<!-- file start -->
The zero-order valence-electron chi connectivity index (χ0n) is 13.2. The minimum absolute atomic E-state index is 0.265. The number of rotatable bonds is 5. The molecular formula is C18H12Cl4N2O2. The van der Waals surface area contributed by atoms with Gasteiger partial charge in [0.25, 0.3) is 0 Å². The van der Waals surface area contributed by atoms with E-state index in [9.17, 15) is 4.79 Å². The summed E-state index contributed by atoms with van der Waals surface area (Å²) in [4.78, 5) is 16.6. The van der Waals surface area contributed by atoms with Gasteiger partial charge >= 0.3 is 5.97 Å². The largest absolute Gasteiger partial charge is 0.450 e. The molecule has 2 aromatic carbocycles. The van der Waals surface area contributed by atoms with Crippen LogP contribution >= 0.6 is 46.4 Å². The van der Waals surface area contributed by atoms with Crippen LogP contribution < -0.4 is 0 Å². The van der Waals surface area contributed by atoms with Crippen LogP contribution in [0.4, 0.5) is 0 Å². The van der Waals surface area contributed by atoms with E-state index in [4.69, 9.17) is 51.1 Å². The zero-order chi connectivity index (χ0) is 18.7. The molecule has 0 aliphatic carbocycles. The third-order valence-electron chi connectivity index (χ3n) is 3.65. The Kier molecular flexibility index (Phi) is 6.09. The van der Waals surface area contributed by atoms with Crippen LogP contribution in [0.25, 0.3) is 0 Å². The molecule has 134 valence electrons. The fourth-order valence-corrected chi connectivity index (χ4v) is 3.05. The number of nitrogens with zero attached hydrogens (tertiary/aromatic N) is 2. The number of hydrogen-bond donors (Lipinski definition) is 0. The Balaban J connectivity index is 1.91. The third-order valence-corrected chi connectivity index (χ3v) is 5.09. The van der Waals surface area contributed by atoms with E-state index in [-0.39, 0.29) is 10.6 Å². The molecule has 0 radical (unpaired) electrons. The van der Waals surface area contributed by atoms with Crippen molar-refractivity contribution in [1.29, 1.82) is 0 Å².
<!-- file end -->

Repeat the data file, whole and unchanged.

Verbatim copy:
The zero-order valence-electron chi connectivity index (χ0n) is 13.2. The minimum absolute atomic E-state index is 0.265. The number of rotatable bonds is 5. The molecular formula is C18H12Cl4N2O2. The van der Waals surface area contributed by atoms with Gasteiger partial charge in [0.25, 0.3) is 0 Å². The van der Waals surface area contributed by atoms with E-state index in [9.17, 15) is 4.79 Å². The summed E-state index contributed by atoms with van der Waals surface area (Å²) in [4.78, 5) is 16.6. The van der Waals surface area contributed by atoms with Gasteiger partial charge >= 0.3 is 5.97 Å². The largest absolute Gasteiger partial charge is 0.450 e. The molecule has 2 aromatic carbocycles. The van der Waals surface area contributed by atoms with Crippen LogP contribution >= 0.6 is 46.4 Å². The van der Waals surface area contributed by atoms with Crippen LogP contribution < -0.4 is 0 Å². The van der Waals surface area contributed by atoms with Crippen LogP contribution in [0.4, 0.5) is 0 Å². The van der Waals surface area contributed by atoms with E-state index in [4.69, 9.17) is 51.1 Å². The zero-order chi connectivity index (χ0) is 18.7. The molecule has 0 aliphatic carbocycles. The third-order valence-electron chi connectivity index (χ3n) is 3.65. The Kier molecular flexibility index (Phi) is 6.09. The van der Waals surface area contributed by atoms with Crippen LogP contribution in [0.25, 0.3) is 0 Å². The molecule has 134 valence electrons. The fourth-order valence-corrected chi connectivity index (χ4v) is 3.05. The number of nitrogens with zero attached hydrogens (tertiary/aromatic N) is 2. The number of hydrogen-bond donors (Lipinski definition) is 0. The Balaban J connectivity index is 1.91. The third-order valence-corrected chi connectivity index (χ3v) is 5.09. The van der Waals surface area contributed by atoms with E-state index in [-0.39, 0.29) is 10.6 Å². The molecule has 0 radical (unpaired) electrons. The van der Waals surface area contributed by atoms with Crippen molar-refractivity contribution in [1.29, 1.82) is 0 Å².